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dc.contributor.authorPyla, Pardha S.en_US
dc.date.accessioned2014-03-14T20:16:14Z
dc.date.available2014-03-14T20:16:14Z
dc.date.issued2007-09-10en_US
dc.identifier.otheretd-09132007-233325en_US
dc.identifier.urihttp://hdl.handle.net/10919/28967
dc.description.abstractInteractive software systems have both functional and user interface components. User interface design and development requires specialized usability engineering (UE) knowledge, training, and experience in topics such as psychology, cognition, specialized design guidelines, and task analysis. The design and development of a functional core requires specialized software engineering (SE) knowledge, training, and experience in topics such as algorithms, data structures, software architectures, calling structures, and database management. Given that the user interface and the functional core are two closely coupled components of an interactive software system, with each constraining the design of the other, there is a need for the SE and UE life cycles to be connected to support communication among roles between the two development life cycles. Additionally, there is a corresponding need for appropriate computer science curricula to train the SE and UE roles about the connections between the two processes. In this dissertation, we connected the SE and UE life cycles by creating the Ripple project development environment which fosters communication between the SE and UE roles and by creating a graduate-level cross-pollinated SE-UE joint course offering, with student teams spanning the two classes, to educate students about the intricacies of interactive-software development. Using this joint course we simulated different conditions of interactive-software development (i.e. with different types of project constraints and role playing) and assigned different teams to these conditions. As part of semester-long class projects these teams developed prototype systems for a real client using their assigned development condition. Two of the total of eight teams in this study used the Ripple framework. As part of this experimental course offering, various instruments were employed throughout the semester to assess the effectiveness of a framework like Ripple and to investigate candidate factors that impact the quality of product and process of interactive-software systems. The study highlighted the importance of communication among the SE and UE roles and exemplified the need for the two roles to respect each other and to have the willingness to work with one another. Also, there appears to exist an inherent conflict of interest when the same people play both UE and SE roles as they seem to choose user interface features that are easy to implement and not necessarily easy to use by systemâ s target users. Regarding pedagogy, students in this study indicated that this joint SE-UE course was more useful in learning about interactive-software development and that it provided a better learning experience than traditional SE-only or UE-only courses.en_US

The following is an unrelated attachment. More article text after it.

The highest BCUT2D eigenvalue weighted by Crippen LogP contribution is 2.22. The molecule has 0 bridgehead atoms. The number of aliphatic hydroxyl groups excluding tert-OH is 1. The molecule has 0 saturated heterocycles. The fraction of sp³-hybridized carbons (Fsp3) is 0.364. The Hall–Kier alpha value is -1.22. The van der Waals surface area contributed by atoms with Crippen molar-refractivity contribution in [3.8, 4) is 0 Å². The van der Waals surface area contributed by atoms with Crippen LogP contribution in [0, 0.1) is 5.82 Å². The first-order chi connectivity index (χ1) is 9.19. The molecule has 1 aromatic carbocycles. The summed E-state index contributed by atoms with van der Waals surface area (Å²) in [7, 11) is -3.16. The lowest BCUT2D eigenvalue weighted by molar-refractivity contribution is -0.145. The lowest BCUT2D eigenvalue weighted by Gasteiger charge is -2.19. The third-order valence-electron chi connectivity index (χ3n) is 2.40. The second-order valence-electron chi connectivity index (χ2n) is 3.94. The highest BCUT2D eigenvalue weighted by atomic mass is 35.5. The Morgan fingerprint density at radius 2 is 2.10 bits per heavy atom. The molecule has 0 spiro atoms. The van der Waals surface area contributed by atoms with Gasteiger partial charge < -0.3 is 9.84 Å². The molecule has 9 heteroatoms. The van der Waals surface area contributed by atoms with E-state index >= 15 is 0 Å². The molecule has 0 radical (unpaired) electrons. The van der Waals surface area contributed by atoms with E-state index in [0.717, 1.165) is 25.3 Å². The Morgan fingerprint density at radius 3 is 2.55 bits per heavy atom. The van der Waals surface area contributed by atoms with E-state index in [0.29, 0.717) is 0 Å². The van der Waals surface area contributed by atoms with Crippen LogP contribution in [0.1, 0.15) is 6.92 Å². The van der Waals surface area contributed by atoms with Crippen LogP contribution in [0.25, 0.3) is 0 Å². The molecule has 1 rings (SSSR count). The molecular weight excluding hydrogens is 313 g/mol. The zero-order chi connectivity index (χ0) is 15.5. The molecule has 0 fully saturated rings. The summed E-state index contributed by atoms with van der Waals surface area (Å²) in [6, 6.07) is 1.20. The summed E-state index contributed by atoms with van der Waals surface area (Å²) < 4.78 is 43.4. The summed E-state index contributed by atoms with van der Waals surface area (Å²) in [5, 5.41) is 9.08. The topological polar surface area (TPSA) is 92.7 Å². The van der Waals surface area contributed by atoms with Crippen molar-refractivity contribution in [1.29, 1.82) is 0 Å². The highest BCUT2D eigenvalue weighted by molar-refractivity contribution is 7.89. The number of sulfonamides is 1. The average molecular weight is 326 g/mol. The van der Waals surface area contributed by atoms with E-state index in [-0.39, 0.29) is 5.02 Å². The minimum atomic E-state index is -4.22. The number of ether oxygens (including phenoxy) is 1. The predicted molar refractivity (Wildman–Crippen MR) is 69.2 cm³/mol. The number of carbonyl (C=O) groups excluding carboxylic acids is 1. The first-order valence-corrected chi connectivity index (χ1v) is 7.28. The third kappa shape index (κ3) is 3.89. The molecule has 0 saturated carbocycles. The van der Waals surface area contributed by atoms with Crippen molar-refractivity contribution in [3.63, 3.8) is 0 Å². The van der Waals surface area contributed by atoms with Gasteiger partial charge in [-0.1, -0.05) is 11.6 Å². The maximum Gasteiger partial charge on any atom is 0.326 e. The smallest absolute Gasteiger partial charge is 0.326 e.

dc.publisherVirginia Techen_US
dc.relation.haspartPardha_Pyla_Dissertation.v38-submitted.pp.pdfen_US
dc.rightsI hereby certify that, if appropriate, I have obtained and attached hereto a written permission statement from the owner(s) of each third party copyrighted matter to be included in my thesis, dissertation, or project report, allowing distribution as specified below. I certify that the version I submitted is the same as that approved by my advisory committee. I hereby grant to Virginia Tech or its agents the non-exclusive license to archive and make accessible, under the conditions specified below, my thesis, dissertation, or project report in whole or in part in all forms of media, now or hereafter known. I retain all other ownership rights to the copyright of the thesis, dissertation or project report. I also retain the right to use in future works (such as articles or books) all or part of this thesis, dissertation, or project report.en_US
dc.subjectunified frameworken_US
dc.subjectusability engineeringen_US
dc.subjectintegrationen_US
dc.subjectlife cycle representationen_US
dc.subjectSoftware engineeringen_US
dc.subjectRippleen_US
dc.subjectinfluencing factorsen_US
dc.titleConnecting the usability and software engineering life cycles through a communication-fostering software development framework and cross-pollinated computer science coursesen_US
dc.typeDissertationen_US
dc.contributor.departmentComputer Scienceen_US
dc.description.degreePh. D.en_US
thesis.degree.namePh. D.en_US
thesis.degree.leveldoctoralen_US
thesis.degree.grantorVirginia Polytechnic Institute and State Universityen_US
thesis.degree.disciplineComputer Scienceen_US
dc.contributor.committeechairHartson, H. Rexen_US
dc.contributor.committeememberSmith-Jackson, Tonya L.en_US
dc.contributor.committeememberArthur, James D.en_US
dc.contributor.committeememberHix, Deborah S.en_US
dc.contributor.committeememberPérez-Quiñones, Manuel A.en_US
dc.identifier.sourceurlhttp://scholar.lib.vt.edu/theses/available/etd-09132007-233325/en_US
dc.date.sdate2007-09-13en_US
dc.date.rdate2007-09-17
dc.date.adate2007-09-17en_US


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